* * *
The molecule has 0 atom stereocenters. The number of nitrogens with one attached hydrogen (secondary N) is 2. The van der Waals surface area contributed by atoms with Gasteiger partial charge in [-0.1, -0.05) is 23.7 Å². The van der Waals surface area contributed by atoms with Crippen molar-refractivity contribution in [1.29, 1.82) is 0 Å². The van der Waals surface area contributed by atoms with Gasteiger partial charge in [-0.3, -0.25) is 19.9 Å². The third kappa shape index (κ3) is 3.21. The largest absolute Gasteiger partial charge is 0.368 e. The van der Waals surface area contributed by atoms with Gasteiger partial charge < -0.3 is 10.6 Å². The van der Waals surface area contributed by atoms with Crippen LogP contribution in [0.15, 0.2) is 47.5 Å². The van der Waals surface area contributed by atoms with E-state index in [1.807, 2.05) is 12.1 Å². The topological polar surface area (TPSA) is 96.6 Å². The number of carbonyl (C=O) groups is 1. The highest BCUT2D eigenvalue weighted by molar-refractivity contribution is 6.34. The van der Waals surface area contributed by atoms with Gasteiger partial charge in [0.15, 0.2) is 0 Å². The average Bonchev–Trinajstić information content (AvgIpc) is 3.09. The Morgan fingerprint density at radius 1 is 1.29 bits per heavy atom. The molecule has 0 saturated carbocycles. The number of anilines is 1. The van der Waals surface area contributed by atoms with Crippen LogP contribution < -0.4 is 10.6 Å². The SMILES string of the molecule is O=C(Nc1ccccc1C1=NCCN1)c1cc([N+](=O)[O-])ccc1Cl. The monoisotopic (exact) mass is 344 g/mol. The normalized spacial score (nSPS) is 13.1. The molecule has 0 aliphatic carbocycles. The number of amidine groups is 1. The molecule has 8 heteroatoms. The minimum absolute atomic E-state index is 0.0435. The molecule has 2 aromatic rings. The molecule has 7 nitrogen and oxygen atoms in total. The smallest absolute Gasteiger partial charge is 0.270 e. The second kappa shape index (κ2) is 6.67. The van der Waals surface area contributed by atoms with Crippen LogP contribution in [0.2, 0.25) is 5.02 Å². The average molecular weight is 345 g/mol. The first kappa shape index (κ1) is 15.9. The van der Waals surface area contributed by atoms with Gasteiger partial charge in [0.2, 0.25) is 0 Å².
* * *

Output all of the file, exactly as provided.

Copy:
The molecule has 0 atom stereocenters. The number of nitrogens with one attached hydrogen (secondary N) is 2. The van der Waals surface area contributed by atoms with Gasteiger partial charge in [-0.1, -0.05) is 23.7 Å². The van der Waals surface area contributed by atoms with Crippen molar-refractivity contribution in [1.29, 1.82) is 0 Å². The van der Waals surface area contributed by atoms with Gasteiger partial charge in [-0.3, -0.25) is 19.9 Å². The third kappa shape index (κ3) is 3.21. The largest absolute Gasteiger partial charge is 0.368 e. The van der Waals surface area contributed by atoms with Gasteiger partial charge < -0.3 is 10.6 Å². The van der Waals surface area contributed by atoms with Crippen LogP contribution in [0.15, 0.2) is 47.5 Å². The van der Waals surface area contributed by atoms with E-state index in [1.807, 2.05) is 12.1 Å². The topological polar surface area (TPSA) is 96.6 Å². The number of carbonyl (C=O) groups is 1. The highest BCUT2D eigenvalue weighted by molar-refractivity contribution is 6.34. The van der Waals surface area contributed by atoms with Gasteiger partial charge in [0.15, 0.2) is 0 Å². The average Bonchev–Trinajstić information content (AvgIpc) is 3.09. The Morgan fingerprint density at radius 1 is 1.29 bits per heavy atom. The molecule has 0 saturated carbocycles. The number of anilines is 1. The van der Waals surface area contributed by atoms with Crippen LogP contribution < -0.4 is 10.6 Å². The SMILES string of the molecule is O=C(Nc1ccccc1C1=NCCN1)c1cc([N+](=O)[O-])ccc1Cl. The monoisotopic (exact) mass is 344 g/mol. The normalized spacial score (nSPS) is 13.1. The molecule has 0 aliphatic carbocycles. The number of amidine groups is 1. The molecule has 8 heteroatoms. The minimum absolute atomic E-state index is 0.0435. The molecule has 2 aromatic rings. The molecule has 7 nitrogen and oxygen atoms in total. The smallest absolute Gasteiger partial charge is 0.270 e. The second kappa shape index (κ2) is 6.67. The van der Waals surface area contributed by atoms with Crippen LogP contribution in [0.2, 0.25) is 5.02 Å². The average molecular weight is 345 g/mol. The first kappa shape index (κ1) is 15.9. The van der Waals surface area contributed by atoms with Gasteiger partial charge in [0.2, 0.25) is 0 Å².